The parents can then position their video chat device, be it a smart phone or a laptop or a tablet, in a way that shows technicians the specific car seats and automobiles they are working with. Participants can expect to receive instruction on recalls, how to follow the instruction manual, usage of the harness, and the actual installation.
At first, the program will only be available Monday mornings. If its popularity grows, it might expand from there. Officials with KISS are hoping that this will be an easy alternative for parents that don’t necessarily have the time to make it all the way out to a car seat inspection event.
I’m glad to see programs like this as a car accident attorney in San Diego. In this age of constantly evolving technology, it’s vital that we figure out ways to use that technology to help people. There’s no word on if this program will expand to other states, but as a San Diego personal injury lawyer, I have my fingers crossed that it or something like it will become more prevalent across the country.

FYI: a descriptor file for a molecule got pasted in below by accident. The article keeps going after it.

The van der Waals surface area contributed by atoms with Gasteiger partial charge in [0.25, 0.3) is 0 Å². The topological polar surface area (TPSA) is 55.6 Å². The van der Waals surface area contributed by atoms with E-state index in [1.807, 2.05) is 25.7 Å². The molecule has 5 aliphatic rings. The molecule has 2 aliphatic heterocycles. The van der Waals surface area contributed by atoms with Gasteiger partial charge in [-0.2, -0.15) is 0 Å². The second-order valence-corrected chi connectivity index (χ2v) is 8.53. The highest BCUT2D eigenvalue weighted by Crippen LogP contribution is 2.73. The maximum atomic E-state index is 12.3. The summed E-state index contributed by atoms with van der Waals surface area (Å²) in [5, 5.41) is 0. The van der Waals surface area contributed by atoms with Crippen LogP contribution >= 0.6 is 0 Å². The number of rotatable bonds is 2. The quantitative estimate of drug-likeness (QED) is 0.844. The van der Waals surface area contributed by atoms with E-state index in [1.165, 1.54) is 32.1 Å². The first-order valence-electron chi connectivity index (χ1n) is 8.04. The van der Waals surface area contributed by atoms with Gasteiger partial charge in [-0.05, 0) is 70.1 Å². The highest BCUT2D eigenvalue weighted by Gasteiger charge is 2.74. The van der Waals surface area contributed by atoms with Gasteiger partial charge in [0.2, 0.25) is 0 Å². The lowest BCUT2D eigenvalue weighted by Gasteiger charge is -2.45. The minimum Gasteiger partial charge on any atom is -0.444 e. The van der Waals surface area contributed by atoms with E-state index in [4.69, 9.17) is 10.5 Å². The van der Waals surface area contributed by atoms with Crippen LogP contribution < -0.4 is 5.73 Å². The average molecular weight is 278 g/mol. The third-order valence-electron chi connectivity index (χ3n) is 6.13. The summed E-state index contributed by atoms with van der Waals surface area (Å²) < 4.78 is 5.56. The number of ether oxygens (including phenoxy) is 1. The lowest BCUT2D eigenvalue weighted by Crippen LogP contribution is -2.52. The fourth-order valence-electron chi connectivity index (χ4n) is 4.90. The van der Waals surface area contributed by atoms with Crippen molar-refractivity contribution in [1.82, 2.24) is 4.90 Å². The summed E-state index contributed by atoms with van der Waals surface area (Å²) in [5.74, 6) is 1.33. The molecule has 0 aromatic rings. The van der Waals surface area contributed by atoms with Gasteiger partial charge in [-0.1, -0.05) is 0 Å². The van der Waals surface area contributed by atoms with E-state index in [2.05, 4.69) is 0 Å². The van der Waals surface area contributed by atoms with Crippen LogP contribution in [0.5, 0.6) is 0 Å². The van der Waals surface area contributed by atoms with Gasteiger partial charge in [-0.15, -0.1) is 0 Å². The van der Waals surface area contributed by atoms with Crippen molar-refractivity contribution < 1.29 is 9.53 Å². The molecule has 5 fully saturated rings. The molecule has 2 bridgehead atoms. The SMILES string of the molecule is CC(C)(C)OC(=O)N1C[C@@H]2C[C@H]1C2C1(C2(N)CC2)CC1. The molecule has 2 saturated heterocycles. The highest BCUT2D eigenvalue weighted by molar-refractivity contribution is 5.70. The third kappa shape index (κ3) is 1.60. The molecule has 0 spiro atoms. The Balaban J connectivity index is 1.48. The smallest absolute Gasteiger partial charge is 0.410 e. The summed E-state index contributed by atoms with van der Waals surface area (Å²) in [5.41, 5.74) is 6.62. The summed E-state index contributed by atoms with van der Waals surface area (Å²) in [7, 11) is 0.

If you’re involved in a life-threatening accident that requires immediate medical attention, then it’s imperative that you get to a trauma center as quickly as possible, and a new study suggests that you might be better off traveling by air than on the street.
The Journal of the American Medical Association has just published a study conducted by researchers at the University of Maryland School of Medicine which claims that accident victims with severe injuries are 1 to 2% more likely to survive if they’re transported to a trauma center via a helicopter rather than via an ambulance.